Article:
- California lawmakers yesterday approved legislation to create a $21 billion fund to help utilities pay for wildfire damages, capping a week of rapid debate over the bill.
- AB 1054 passed through three committees this week and was approved Monday by the Senate before Thursday’s 63-10 Assembly vote. Gov. Gavin Newsom, D, is expected to sign the bill today. The plan will have utility shareholders and ratepayers equally split the costs to establish the fund.
- Wildfires have devastated portions of the state in recent years, killing scores and destroying towns, and California’s strict liability rules have utilities on the hook for billions. Pacific Gas & Electric (PG&E) earlier this year declared bankruptcy, citing fire liabilities as a primary reason.
Newsom’s expected approval will help bring financial stability to utilities struggling to deal with wildfire costs. But the legislation’s breakneck pace, sailing through five votes this week, has raised questions about whether it has been properly vetted.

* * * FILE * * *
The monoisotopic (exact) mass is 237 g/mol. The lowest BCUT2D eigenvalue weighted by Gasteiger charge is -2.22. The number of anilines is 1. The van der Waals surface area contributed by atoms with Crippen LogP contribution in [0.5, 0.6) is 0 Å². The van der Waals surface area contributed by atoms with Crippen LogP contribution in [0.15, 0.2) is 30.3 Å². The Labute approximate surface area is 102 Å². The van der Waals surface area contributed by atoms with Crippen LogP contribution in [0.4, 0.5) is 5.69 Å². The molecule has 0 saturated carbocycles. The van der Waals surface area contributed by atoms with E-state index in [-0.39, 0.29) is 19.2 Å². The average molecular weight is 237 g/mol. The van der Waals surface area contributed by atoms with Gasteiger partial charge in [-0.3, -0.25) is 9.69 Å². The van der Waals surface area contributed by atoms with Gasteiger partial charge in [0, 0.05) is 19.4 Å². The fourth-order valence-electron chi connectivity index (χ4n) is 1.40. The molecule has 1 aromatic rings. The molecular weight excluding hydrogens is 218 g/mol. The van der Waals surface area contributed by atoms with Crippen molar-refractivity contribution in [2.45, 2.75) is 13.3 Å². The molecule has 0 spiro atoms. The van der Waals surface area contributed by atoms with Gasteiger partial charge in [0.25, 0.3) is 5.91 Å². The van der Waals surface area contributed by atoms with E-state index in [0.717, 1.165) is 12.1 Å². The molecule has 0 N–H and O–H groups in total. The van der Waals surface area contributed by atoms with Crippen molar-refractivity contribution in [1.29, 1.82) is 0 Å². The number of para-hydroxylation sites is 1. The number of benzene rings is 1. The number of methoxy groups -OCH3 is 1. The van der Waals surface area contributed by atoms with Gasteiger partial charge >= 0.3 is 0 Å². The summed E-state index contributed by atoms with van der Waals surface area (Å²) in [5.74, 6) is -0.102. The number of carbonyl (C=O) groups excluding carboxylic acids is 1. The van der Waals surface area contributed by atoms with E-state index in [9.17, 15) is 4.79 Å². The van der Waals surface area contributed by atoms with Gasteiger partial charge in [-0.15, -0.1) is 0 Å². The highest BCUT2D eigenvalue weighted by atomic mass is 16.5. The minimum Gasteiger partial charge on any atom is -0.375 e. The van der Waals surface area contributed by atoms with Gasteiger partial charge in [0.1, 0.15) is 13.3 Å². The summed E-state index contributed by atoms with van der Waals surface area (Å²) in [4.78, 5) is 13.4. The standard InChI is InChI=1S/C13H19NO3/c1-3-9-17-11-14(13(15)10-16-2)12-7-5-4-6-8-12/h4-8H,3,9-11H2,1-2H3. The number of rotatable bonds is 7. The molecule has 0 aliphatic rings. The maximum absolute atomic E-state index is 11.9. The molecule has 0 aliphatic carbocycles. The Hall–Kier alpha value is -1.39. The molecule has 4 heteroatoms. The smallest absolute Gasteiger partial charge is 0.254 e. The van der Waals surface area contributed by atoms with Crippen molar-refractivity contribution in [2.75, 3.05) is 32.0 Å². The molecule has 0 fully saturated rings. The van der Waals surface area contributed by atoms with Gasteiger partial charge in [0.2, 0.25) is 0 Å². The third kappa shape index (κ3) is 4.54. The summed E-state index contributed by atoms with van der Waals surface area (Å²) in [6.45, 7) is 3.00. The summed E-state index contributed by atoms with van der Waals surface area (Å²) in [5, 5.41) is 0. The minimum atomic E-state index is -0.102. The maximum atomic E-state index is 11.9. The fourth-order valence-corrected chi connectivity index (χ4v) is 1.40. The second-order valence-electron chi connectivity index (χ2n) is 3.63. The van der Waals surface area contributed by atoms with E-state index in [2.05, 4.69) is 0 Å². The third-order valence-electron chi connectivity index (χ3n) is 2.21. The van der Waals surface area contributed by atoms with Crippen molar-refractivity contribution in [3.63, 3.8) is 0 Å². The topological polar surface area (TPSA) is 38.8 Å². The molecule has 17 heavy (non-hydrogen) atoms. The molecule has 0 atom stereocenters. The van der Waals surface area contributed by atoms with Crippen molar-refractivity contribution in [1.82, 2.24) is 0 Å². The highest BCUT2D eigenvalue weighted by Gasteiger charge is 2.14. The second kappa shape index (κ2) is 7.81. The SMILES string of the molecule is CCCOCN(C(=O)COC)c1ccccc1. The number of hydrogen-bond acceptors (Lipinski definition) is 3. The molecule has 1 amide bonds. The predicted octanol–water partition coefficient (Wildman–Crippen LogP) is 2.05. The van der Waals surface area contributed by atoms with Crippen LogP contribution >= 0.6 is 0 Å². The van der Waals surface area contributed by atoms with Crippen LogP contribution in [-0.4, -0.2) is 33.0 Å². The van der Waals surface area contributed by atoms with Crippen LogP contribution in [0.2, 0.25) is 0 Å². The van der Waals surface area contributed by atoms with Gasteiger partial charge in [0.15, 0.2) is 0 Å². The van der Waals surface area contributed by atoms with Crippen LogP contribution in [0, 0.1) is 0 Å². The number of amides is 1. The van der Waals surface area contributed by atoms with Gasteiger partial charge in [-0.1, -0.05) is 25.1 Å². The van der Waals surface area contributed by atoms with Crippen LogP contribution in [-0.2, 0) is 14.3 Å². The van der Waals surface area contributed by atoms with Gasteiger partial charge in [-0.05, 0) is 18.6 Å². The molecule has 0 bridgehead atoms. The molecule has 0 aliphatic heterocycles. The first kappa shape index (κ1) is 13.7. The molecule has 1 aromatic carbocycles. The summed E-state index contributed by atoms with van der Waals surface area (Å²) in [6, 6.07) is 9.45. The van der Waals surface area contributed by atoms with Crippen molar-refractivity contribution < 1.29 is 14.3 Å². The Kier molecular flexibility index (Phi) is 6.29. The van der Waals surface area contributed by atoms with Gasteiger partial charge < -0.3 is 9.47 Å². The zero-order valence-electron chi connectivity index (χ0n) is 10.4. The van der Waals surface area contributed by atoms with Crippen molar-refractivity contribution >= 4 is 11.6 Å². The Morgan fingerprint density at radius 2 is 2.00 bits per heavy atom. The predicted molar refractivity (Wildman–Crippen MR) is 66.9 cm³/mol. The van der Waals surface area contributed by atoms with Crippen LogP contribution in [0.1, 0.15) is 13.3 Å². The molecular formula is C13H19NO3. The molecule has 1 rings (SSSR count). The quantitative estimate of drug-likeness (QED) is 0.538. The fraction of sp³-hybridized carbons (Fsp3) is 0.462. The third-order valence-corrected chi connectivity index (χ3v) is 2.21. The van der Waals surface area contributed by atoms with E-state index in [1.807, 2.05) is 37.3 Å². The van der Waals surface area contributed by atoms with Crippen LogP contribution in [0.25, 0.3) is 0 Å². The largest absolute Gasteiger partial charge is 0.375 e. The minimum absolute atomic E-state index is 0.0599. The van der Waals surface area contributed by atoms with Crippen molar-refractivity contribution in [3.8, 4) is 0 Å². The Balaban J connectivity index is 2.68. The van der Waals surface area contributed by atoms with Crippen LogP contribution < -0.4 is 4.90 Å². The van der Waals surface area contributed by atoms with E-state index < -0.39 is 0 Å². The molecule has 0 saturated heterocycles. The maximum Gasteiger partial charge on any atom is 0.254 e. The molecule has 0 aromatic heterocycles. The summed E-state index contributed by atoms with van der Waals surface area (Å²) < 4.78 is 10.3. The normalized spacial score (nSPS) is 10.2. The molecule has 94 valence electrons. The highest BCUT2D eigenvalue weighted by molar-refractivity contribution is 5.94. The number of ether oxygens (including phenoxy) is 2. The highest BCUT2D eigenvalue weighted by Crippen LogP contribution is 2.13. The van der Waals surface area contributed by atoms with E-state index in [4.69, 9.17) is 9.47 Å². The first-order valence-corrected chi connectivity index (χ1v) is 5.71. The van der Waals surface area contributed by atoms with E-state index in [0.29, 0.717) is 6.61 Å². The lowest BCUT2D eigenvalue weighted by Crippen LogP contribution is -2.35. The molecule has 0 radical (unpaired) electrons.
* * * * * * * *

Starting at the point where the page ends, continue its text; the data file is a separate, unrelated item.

The bill will make rate increases all but inevitable, according to Michael Aguirre, an attorney who represents utility customers in a pending wildfire case. Customers “are not even an afterthought,” he told Utility Dive.
The Los Angeles Times editorial board has called the legislation “badly vetted.” Advocacy group Food & Water Watch (FWW) called the measure a “bailout” for investor-owned utilities.
The bill “weakens PUC oversight, while virtually guaranteeing that our electric bills will go up, since ratepayers are left holding the bag for billions in bonds and future wildfire costs,” FWW California State Director Alexandra Nagy said in a statement.
But lawmakers pressed to quickly approve the bill, to help bring some certainty to utility finances. And Newsom issued a statement highlighting the urgency of the issue.
“The rise in catastrophic wildfires fueled by climate change is a direct threat to Californians,” Newsom said, adding that strengthening prevention, preparedness and mitigation efforts “will continue to be a top priority.”
PG&E’s Official Creditors Committee has been supportive of the legislation, and in a statement said AB 1054 “will help provide security for those we represent.”
If signed into law, AB 1054 will direct utility ratepayers to contribute $10.5 billion to the fund, with shareholders contributing the same amount. Customers would pay into the fund through a $2.50 monthly charge that has been on bills since the state’s energy crisis. The charge had been scheduled to come off, but will now remain.